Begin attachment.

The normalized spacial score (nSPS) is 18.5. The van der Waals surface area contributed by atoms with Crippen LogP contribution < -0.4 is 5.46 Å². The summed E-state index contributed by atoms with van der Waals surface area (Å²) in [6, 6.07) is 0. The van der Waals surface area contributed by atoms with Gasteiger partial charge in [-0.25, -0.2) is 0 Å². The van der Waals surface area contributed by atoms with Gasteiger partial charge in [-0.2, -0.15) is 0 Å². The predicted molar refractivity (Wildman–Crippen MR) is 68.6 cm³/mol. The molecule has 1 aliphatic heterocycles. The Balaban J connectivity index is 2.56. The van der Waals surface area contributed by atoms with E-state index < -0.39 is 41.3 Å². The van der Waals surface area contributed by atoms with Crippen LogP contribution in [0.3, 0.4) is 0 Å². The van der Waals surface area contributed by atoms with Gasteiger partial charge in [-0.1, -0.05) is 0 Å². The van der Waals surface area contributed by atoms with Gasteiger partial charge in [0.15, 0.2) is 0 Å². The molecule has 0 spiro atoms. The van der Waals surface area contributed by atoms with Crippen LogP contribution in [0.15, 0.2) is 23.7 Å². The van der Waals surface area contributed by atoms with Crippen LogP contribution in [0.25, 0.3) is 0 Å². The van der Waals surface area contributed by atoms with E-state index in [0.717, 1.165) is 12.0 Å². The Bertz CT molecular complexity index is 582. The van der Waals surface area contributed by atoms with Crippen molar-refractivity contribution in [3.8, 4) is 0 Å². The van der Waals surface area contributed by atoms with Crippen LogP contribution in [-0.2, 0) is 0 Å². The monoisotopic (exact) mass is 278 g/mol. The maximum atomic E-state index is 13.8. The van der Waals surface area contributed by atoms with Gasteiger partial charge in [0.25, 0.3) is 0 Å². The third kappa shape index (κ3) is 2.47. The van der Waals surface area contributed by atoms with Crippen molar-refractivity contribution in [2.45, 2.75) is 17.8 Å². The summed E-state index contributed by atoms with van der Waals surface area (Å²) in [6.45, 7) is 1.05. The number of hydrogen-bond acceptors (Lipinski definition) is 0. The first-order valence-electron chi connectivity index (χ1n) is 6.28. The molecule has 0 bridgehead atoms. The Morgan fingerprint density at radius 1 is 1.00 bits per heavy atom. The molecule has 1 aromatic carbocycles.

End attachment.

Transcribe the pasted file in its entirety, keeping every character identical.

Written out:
The normalized spacial score (nSPS) is 18.5. The van der Waals surface area contributed by atoms with Crippen LogP contribution < -0.4 is 5.46 Å². The summed E-state index contributed by atoms with van der Waals surface area (Å²) in [6, 6.07) is 0. The van der Waals surface area contributed by atoms with Gasteiger partial charge in [-0.25, -0.2) is 0 Å². The van der Waals surface area contributed by atoms with Gasteiger partial charge in [-0.2, -0.15) is 0 Å². The predicted molar refractivity (Wildman–Crippen MR) is 68.6 cm³/mol. The molecule has 1 aliphatic heterocycles. The Balaban J connectivity index is 2.56. The van der Waals surface area contributed by atoms with E-state index < -0.39 is 41.3 Å². The van der Waals surface area contributed by atoms with Crippen LogP contribution in [0.3, 0.4) is 0 Å². The van der Waals surface area contributed by atoms with Gasteiger partial charge in [-0.1, -0.05) is 0 Å². The van der Waals surface area contributed by atoms with Gasteiger partial charge in [0.15, 0.2) is 0 Å². The molecule has 0 spiro atoms. The van der Waals surface area contributed by atoms with Crippen LogP contribution in [0.15, 0.2) is 23.7 Å². The van der Waals surface area contributed by atoms with Crippen LogP contribution in [0.25, 0.3) is 0 Å². The van der Waals surface area contributed by atoms with E-state index in [0.717, 1.165) is 12.0 Å². The Bertz CT molecular complexity index is 582. The van der Waals surface area contributed by atoms with Crippen molar-refractivity contribution in [3.8, 4) is 0 Å². The van der Waals surface area contributed by atoms with Crippen LogP contribution in [-0.2, 0) is 0 Å². The monoisotopic (exact) mass is 278 g/mol. The maximum atomic E-state index is 13.8. The van der Waals surface area contributed by atoms with Gasteiger partial charge in [0.25, 0.3) is 0 Å². The third kappa shape index (κ3) is 2.47. The van der Waals surface area contributed by atoms with Crippen molar-refractivity contribution in [2.45, 2.75) is 17.8 Å². The summed E-state index contributed by atoms with van der Waals surface area (Å²) in [6.45, 7) is 1.05. The number of hydrogen-bond acceptors (Lipinski definition) is 0. The first-order valence-electron chi connectivity index (χ1n) is 6.28. The molecule has 0 bridgehead atoms. The Morgan fingerprint density at radius 1 is 1.00 bits per heavy atom. The molecule has 1 aromatic carbocycles.